Ever find it hard to explain the Christian faith to your sports friends? Ever find it hard to help them see the brilliance of the gospel message? Ever wish you could get someone better to explain it to them?
We are on the pitch as a player and yet again the decision goes against our team. We start to get caught up in the general chorus of complaint. What do we do as Christians?
Disappointment and sport so often go hand in hand. Poor performances, defeats, injuries, getting dropped, a failure to improve - every sportsperson has experienced one or all of these multiple times. But how are you to respond to such disappointment?
The challenge is simple, will you do it? Will you get to work and seek to make Jesus known in your sporting context?
The player who celebrates too early, or the team that holds a celebratory promotional shoot before then losing the final are subject to derision. All of us are quick to revel in the misplaced pride so often seen in sport.
All match he’d been nipping at your heels, deliberately stepping on your feet, pushing you, elbowing you. The referee doesn’t seem too bothered. But these constant niggling fouls have been getting to you. And this incident is the final straw.
Some types of questions can be asked of us and can make us feel uncomfortable or are hard to answer at times. With God’s help these questions need not, and should not, be avoided.
Sport can be a great place for developing friendships. You spend so much time together on and off the pitch, you experience the highs and the lows of a season together, and have a lot in common. Sometimes, however, it can be hard to foster these relationships.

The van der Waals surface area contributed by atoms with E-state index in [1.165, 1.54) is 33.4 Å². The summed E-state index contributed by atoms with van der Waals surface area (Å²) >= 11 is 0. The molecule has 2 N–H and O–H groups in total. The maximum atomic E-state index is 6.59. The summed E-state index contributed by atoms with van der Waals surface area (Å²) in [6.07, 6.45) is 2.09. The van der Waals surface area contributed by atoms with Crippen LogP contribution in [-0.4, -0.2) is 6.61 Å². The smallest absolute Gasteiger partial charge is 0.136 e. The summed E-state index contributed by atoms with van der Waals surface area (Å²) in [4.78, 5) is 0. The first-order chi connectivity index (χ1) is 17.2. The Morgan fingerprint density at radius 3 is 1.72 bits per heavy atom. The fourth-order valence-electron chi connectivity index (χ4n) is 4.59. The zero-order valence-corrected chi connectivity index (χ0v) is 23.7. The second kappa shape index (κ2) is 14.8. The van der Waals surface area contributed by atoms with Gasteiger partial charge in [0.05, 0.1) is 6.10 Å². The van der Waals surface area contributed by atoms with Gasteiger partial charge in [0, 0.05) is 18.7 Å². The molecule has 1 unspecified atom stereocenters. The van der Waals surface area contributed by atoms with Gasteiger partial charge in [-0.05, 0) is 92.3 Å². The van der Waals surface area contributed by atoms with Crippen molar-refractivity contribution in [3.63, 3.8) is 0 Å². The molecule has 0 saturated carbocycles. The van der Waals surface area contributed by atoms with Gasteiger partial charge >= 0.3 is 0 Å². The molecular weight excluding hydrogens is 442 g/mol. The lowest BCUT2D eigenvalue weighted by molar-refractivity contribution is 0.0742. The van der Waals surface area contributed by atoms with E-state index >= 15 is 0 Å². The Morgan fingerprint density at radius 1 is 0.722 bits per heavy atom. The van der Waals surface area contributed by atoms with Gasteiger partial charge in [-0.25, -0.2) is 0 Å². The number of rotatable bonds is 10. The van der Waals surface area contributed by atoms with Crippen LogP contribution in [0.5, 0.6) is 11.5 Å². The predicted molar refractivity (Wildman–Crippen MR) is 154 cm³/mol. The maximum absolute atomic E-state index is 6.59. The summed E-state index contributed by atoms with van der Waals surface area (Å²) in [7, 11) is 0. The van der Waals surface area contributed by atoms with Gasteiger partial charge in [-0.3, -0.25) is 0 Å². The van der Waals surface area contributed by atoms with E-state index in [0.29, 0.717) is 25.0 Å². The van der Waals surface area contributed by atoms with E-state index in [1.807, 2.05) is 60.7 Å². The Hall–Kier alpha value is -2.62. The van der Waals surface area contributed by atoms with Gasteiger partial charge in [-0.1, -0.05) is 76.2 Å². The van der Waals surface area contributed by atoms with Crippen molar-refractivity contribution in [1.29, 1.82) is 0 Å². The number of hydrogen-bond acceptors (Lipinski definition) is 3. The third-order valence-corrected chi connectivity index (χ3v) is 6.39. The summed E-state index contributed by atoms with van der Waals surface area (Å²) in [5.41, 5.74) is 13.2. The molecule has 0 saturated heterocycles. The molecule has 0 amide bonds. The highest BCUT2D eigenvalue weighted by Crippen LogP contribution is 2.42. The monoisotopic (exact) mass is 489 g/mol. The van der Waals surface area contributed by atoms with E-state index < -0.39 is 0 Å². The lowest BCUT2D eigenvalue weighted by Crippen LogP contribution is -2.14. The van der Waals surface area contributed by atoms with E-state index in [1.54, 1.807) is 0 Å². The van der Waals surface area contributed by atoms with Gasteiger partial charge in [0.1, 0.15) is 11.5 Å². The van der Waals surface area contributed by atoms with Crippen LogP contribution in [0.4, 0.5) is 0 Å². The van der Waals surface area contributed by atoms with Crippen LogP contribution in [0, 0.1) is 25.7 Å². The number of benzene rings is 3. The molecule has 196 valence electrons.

When we have seen or experienced something exciting it’s natural to want to share it with others. Why, then, are we sometimes so hesitant to tell others the story of the greatest thing that has ever happened to us?
Psychology is a big deal in modern sport. From Steve Peters' now famous 'chimp paradox' to the in-house sports psychologists employed by many professional clubs. Now it is almost as common to have a therapist as it is a personal trainer. What are we to make of this from a Christian point of view?
How can I make the most of my sporting talent as a Christian? Can I strive to get to the top, while still following Jesus? `
Graduating from university and heading into the world of work can prove one of the biggest challenges life throws up. Here are five top tips to help you as you make that transition.
Why does pressure have such an effect on us, how can we cope with it and does the Bible give us any pointers?
The Ashes is one of sport’s oldest rivalries. As a Christian, how should one respond when healthy sporting rivalry shifts to being characterised by conflict and bad blood?
You want to be part of the team on and off the field, but you know the alcohol might be flowing and getting drunk will be the name of the game. If you’re a follower of Jesus, how should you react?
There are few harder things to deal with in sport than injury. So how can we approach this perennial enemy as Christians in sport? What does the Bible say about injury?
One of the best weekends you could ever have as a rugby player
Sport has a love-hate relationship with justice and fairness. On one hand it cannot function without it, but so much debate circles around the many unfair decisions and outcomes. So what does the Bible say about fairness?
The legendary American football coach Vince Lombardi once said “Winning isn’t everything, but wanting to win is”. This might be overstated but have you ever had the nagging feeling that wanting to win is inherently ‘un-Christian’.
Should Christians be those who recite the old amateur mantra ‘It is not about the winning, but the taking part’? Does ‘turning the other cheek’ mean that we shouldn’t even want to win in the first place?
Turn to the back pages at the moment and it is difficult to get away from doping scandals. How as Christians should we think about these issues?
The Bible says lots of things...but what, if anything, does it say about sport?